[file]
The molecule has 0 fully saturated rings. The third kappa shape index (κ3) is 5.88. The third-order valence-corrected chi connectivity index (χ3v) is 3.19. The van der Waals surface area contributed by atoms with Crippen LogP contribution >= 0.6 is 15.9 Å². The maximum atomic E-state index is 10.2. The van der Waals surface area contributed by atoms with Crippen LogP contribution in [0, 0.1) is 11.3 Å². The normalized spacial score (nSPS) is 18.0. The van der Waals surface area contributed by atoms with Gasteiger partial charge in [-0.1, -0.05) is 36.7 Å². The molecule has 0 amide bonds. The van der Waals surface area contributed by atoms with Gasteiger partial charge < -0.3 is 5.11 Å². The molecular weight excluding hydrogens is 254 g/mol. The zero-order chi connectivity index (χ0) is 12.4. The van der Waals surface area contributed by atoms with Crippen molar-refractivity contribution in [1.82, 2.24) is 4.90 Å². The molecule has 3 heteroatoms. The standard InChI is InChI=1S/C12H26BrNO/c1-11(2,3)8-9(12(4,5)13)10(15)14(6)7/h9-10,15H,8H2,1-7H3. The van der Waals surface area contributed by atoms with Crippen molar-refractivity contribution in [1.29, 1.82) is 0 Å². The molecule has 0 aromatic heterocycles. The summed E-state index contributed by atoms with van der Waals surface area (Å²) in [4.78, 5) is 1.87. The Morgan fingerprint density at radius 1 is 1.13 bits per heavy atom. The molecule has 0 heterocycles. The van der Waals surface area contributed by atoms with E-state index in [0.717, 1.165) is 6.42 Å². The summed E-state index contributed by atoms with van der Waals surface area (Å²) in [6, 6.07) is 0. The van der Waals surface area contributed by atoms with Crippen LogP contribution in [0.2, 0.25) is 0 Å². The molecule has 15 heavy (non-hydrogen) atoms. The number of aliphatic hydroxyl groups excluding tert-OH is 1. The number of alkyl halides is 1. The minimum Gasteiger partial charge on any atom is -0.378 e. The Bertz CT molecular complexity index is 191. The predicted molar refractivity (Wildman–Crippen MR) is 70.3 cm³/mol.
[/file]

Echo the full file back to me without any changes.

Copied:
The molecule has 0 fully saturated rings. The third kappa shape index (κ3) is 5.88. The third-order valence-corrected chi connectivity index (χ3v) is 3.19. The van der Waals surface area contributed by atoms with Crippen LogP contribution >= 0.6 is 15.9 Å². The maximum atomic E-state index is 10.2. The van der Waals surface area contributed by atoms with Crippen LogP contribution in [0, 0.1) is 11.3 Å². The normalized spacial score (nSPS) is 18.0. The van der Waals surface area contributed by atoms with Gasteiger partial charge in [-0.1, -0.05) is 36.7 Å². The molecule has 0 amide bonds. The van der Waals surface area contributed by atoms with Gasteiger partial charge < -0.3 is 5.11 Å². The molecular weight excluding hydrogens is 254 g/mol. The zero-order chi connectivity index (χ0) is 12.4. The van der Waals surface area contributed by atoms with Crippen molar-refractivity contribution in [1.82, 2.24) is 4.90 Å². The molecule has 3 heteroatoms. The standard InChI is InChI=1S/C12H26BrNO/c1-11(2,3)8-9(12(4,5)13)10(15)14(6)7/h9-10,15H,8H2,1-7H3. The van der Waals surface area contributed by atoms with Crippen molar-refractivity contribution in [1.29, 1.82) is 0 Å². The molecule has 0 aromatic heterocycles. The summed E-state index contributed by atoms with van der Waals surface area (Å²) in [4.78, 5) is 1.87. The Morgan fingerprint density at radius 1 is 1.13 bits per heavy atom. The molecule has 0 heterocycles. The van der Waals surface area contributed by atoms with E-state index in [0.717, 1.165) is 6.42 Å². The summed E-state index contributed by atoms with van der Waals surface area (Å²) in [6, 6.07) is 0. The van der Waals surface area contributed by atoms with Crippen LogP contribution in [0.2, 0.25) is 0 Å². The molecule has 15 heavy (non-hydrogen) atoms. The number of aliphatic hydroxyl groups excluding tert-OH is 1. The number of alkyl halides is 1. The minimum Gasteiger partial charge on any atom is -0.378 e. The Bertz CT molecular complexity index is 191. The predicted molar refractivity (Wildman–Crippen MR) is 70.3 cm³/mol.